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From Ralph Goers <Ralph.Go...@digitalinsight.com>
Subject RE: Access control with XACML
Date Fri, 19 Dec 2003 22:39:43 GMT
I am using JAAS so I check permissions after login using a
PermissionSelector. I would think you could do something similar.

On successful login you can either save an object in the session or save xml
access controls in the authentication session-context.  If you save your
access controls in the session-context you can use the session context input
module to get to them from the sitemap.

Ralph

> -----Original Message-----
> From: Morley Howell [mailto:morley@orbiscommunications.com]
> Sent: Friday, December 19, 2003 2:36 PM
> To: dev@cocoon.apache.org
> Subject: RE: Access control with XACML
> 
> 
> 
> I checked out your wiki entry, and it was clear to me, thanks! :)
> 
> If a user has already been authenticated against a handler, does the
> auth-protect action re-execute the handler's authentication 
> pipeline? If it
> doesn't, this would be a problem, since I need to re-execute 
> the access
> control checks for each resource the user accesses, even if 
> they're already
> logged in.
> 
> > -----Original Message-----
> > From: Ralph Goers [mailto:Ralph.Goers@digitalinsight.com]
> > Sent: Friday December 19, 2003 4:54 PM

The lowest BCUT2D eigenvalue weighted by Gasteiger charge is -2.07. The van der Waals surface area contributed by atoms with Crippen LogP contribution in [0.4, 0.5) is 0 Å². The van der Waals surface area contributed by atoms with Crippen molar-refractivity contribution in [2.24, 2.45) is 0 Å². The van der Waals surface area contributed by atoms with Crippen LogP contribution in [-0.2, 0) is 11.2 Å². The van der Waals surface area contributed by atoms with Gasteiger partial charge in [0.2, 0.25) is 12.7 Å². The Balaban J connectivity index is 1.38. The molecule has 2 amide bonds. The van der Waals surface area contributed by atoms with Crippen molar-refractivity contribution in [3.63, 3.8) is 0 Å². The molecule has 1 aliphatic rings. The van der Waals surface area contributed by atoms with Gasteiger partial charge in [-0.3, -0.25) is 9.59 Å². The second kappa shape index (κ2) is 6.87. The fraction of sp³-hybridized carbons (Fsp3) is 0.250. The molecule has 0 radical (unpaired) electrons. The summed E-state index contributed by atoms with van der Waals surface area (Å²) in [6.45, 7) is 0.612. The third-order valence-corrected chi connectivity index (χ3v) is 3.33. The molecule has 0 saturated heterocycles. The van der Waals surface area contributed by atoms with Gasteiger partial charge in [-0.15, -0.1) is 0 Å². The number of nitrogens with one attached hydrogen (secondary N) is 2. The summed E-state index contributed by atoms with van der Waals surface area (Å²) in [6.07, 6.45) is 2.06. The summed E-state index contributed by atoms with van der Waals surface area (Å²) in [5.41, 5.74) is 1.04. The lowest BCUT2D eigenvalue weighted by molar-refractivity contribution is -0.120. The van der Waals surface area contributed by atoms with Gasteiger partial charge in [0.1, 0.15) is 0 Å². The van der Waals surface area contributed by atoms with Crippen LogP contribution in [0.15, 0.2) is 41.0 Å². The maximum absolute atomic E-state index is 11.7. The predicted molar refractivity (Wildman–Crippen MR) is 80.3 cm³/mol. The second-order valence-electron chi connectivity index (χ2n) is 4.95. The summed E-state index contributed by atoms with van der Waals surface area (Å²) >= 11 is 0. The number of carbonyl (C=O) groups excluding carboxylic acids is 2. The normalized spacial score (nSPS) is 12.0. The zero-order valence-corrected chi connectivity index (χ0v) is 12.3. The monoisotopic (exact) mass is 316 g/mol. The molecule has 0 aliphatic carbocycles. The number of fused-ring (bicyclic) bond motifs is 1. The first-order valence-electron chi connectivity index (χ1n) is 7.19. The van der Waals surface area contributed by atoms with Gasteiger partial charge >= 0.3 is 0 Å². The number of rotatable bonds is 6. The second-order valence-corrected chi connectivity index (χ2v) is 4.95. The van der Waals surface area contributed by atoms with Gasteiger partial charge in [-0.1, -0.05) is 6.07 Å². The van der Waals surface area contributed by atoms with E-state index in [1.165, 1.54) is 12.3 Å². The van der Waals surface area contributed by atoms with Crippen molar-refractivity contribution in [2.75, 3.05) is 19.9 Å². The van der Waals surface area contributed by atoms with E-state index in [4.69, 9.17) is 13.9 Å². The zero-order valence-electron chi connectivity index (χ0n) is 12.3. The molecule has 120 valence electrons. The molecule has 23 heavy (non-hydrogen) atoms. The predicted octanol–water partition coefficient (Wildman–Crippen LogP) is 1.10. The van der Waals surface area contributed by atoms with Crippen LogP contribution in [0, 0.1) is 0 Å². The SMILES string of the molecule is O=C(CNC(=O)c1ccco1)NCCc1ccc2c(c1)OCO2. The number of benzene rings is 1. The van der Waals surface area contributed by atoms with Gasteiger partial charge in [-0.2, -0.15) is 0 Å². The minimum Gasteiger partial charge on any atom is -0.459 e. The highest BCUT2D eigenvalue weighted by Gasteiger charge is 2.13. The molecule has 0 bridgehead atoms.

> > To: 'dev@cocoon.apache.org'
> > Subject: RE: Access control with XACML
> >
> >
> > The authentiction pipeline returns an XML document which 
> can be used to
> > determine what the error is. I just made a wiki entry in the last
> > couple of
> > days that clarifies how to do that (at least, I think its clear!).
> >
> > We use it to determine if the password has expired. If so a slightly
> > different login page is presented to allow the old and new 
> password to be
> > entered. The same authentication pipeline accepts the new 
> password and our
> > business tier then a) attempts to log in with the old password
> > and gets the
> > password expired exception b) changes the password if the 
> new password is
> > supplied and c) logs in again using the new password.
> >
> > Ralph
> >
> > > -----Original Message-----
> > > From: Morley Howell [mailto:morley@orbiscommunications.com]
> > > Sent: Friday, December 19, 2003 1:32 PM
> > > To: dev@cocoon.apache.org
> > > Subject: RE: Access control with XACML
> > >
> > >
> > >
> > > Wouldn't this make it difficult to differentiate which one
> > > failed? E.g. if
> > > the authentication fails, you might redirect to a login page,
> > > but if access
> > > is denied you likely want to do something else.
> > >
> > > > -----Original Message-----
> > > > From: Ralph Goers [mailto:Ralph.Goers@digitalinsight.com]
> > > > Sent: Friday December 19, 2003 3:47 PM
> > > > To: 'dev@cocoon.apache.org'
> > > > Subject: RE: Access control with XACML
> > > >
> > > >
> > > > My first thought would be to use the Authentication
> > > framework and have all
> > > > of this take place in the authenticator pipeline.
> > > >
> > > > > -----Original Message-----
> > > > > From: Morley Howell [mailto:morley@orbiscommunications.com]
> > > > > Sent: Friday, December 19, 2003 12:24 PM
> > > > > To: Cocoon Dev List
> > > > > Subject: Access control with XACML
> > > > >
> > > > >
> > > > > Hi all,
> > > > >
> > > > > Apologies in advance for the long message below. However, I
> > > > > hope what I'm
> > > > > trying to do could be of some value in general.